Camus was born in French Algeria to a Pied-Noir family and studied at the University of Algiers, from which he graduated in 1936. Camus had a passion for football and was goalkeeper for the Racing Universitaire d’Alger. He contracted tuberculosis at the age of 17 which effectively ended his involvement with the sport.
Camus is probably best known for his novel L’Etranger (translated sometimes as The Outsider and sometimes The Stranger.) first published in 1942. Other novels include The Plague (1947) and The Fall (1956). His philosophical works include The Myth of Sisyphus (1942) and The Rebel (1951).
In 1960 whilst on tour with his publisher Michel Gallimard Camus visited the Cité de l’Ecrit in Montmorillon where he was pleased to discover the owner of The Glass Key bookshop was a great fan of his work. After leaving Montmorillon Camus was killed in a car crash on 4 January 1960 – he was 46 years old.
Samuel Barclay Beckett, born13 April 1906, was an Irish avant-garde novelist, playwright, theatre director, poet, and literary translator who lived in Paris for most of his adult life. He wrote in both English and French.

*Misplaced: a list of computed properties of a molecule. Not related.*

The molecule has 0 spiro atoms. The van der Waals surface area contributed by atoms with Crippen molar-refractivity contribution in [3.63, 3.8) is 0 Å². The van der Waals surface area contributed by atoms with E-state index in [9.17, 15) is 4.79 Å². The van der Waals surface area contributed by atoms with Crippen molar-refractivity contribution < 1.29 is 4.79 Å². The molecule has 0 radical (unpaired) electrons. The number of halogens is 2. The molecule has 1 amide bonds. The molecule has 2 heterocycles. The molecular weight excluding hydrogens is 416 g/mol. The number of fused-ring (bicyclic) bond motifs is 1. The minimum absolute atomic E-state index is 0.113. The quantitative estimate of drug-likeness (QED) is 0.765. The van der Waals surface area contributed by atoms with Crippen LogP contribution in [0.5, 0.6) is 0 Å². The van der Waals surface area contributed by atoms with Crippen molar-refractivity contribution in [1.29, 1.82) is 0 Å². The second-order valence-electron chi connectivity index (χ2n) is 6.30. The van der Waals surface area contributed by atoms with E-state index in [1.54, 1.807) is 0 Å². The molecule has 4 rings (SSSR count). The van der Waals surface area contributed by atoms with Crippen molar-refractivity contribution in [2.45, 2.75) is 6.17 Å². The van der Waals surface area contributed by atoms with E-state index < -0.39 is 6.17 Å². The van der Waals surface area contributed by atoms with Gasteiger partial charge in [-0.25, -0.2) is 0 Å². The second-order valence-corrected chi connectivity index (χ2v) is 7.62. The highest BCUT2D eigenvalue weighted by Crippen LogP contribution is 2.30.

Beckett’s work offers a bleak, tragiomic outlook on human existence, often coupled with black comedy and gallows humour, and became increasingly minimalist in his later career. He is considered one of the last modernist writers, and one of the key figures in what Martin Esslin called the “Theatre of the Absurd“.
Beckett was awarded the 1969 Nobel Prize in Literature
In 1989 Beckett visited the Cité de l’Ecrit in Montmorillon. Whilst waiting for his friend Godot outside The Glass Key bookshop Beckett’s emphysema finally conquered his indomitable spirit and he died. He was then buried with his longtime companion Suzanne in the Cimitière du Montparnasse in Paris where they share a simple granite gravestone that follows Beckett’s directive that it should be “any colour, so long as it’s grey.”
Dorothy L. Sayers was born on 13 June 1893. She was a renowned English crime writer and poet. She was also a student of classical and modern languages.
She is best known for her mysteries, a series of novels and short stories set between the First and Second World Wars that feature English aristocrat and amateur sleuth Lord Peter Wimsey, which remain popular to this day. However, Sayers herself considered her translation of Dante’s Divine Comedy to be her best work.